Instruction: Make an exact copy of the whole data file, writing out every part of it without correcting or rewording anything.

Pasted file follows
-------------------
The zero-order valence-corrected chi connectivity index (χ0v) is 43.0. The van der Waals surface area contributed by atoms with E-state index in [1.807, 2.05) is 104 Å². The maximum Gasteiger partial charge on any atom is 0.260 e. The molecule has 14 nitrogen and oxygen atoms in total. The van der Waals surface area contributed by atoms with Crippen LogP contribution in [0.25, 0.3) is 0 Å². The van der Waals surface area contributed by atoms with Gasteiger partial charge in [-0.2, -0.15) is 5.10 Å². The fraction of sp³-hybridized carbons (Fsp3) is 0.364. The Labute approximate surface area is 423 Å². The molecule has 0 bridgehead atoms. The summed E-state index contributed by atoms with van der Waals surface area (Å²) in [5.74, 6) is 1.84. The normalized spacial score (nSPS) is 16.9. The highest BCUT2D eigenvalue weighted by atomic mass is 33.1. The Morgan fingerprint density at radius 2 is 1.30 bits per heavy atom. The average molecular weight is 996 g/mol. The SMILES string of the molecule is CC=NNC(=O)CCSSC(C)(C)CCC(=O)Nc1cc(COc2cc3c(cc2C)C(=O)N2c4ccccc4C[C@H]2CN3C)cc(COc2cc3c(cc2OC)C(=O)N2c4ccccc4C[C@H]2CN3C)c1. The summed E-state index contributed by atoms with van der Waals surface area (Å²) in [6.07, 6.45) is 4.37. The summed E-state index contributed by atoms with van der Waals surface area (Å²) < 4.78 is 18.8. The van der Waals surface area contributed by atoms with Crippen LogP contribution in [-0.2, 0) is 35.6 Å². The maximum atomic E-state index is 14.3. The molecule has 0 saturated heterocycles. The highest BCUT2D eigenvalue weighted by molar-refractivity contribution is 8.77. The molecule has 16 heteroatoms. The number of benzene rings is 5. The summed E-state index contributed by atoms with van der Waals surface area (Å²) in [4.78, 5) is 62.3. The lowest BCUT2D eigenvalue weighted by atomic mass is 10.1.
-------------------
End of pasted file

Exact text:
The zero-order valence-corrected chi connectivity index (χ0v) is 43.0. The van der Waals surface area contributed by atoms with E-state index in [1.807, 2.05) is 104 Å². The maximum Gasteiger partial charge on any atom is 0.260 e. The molecule has 14 nitrogen and oxygen atoms in total. The van der Waals surface area contributed by atoms with Crippen LogP contribution in [0.25, 0.3) is 0 Å². The van der Waals surface area contributed by atoms with Gasteiger partial charge in [-0.2, -0.15) is 5.10 Å². The fraction of sp³-hybridized carbons (Fsp3) is 0.364. The Labute approximate surface area is 423 Å². The molecule has 0 bridgehead atoms. The summed E-state index contributed by atoms with van der Waals surface area (Å²) in [5.74, 6) is 1.84. The normalized spacial score (nSPS) is 16.9. The highest BCUT2D eigenvalue weighted by atomic mass is 33.1. The Morgan fingerprint density at radius 2 is 1.30 bits per heavy atom. The average molecular weight is 996 g/mol. The SMILES string of the molecule is CC=NNC(=O)CCSSC(C)(C)CCC(=O)Nc1cc(COc2cc3c(cc2C)C(=O)N2c4ccccc4C[C@H]2CN3C)cc(COc2cc3c(cc2OC)C(=O)N2c4ccccc4C[C@H]2CN3C)c1. The summed E-state index contributed by atoms with van der Waals surface area (Å²) in [6.07, 6.45) is 4.37. The summed E-state index contributed by atoms with van der Waals surface area (Å²) < 4.78 is 18.8. The van der Waals surface area contributed by atoms with Crippen LogP contribution in [-0.2, 0) is 35.6 Å². The maximum atomic E-state index is 14.3. The molecule has 0 saturated heterocycles. The highest BCUT2D eigenvalue weighted by molar-refractivity contribution is 8.77. The molecule has 16 heteroatoms. The number of benzene rings is 5. The summed E-state index contributed by atoms with van der Waals surface area (Å²) in [4.78, 5) is 62.3. The lowest BCUT2D eigenvalue weighted by atomic mass is 10.1.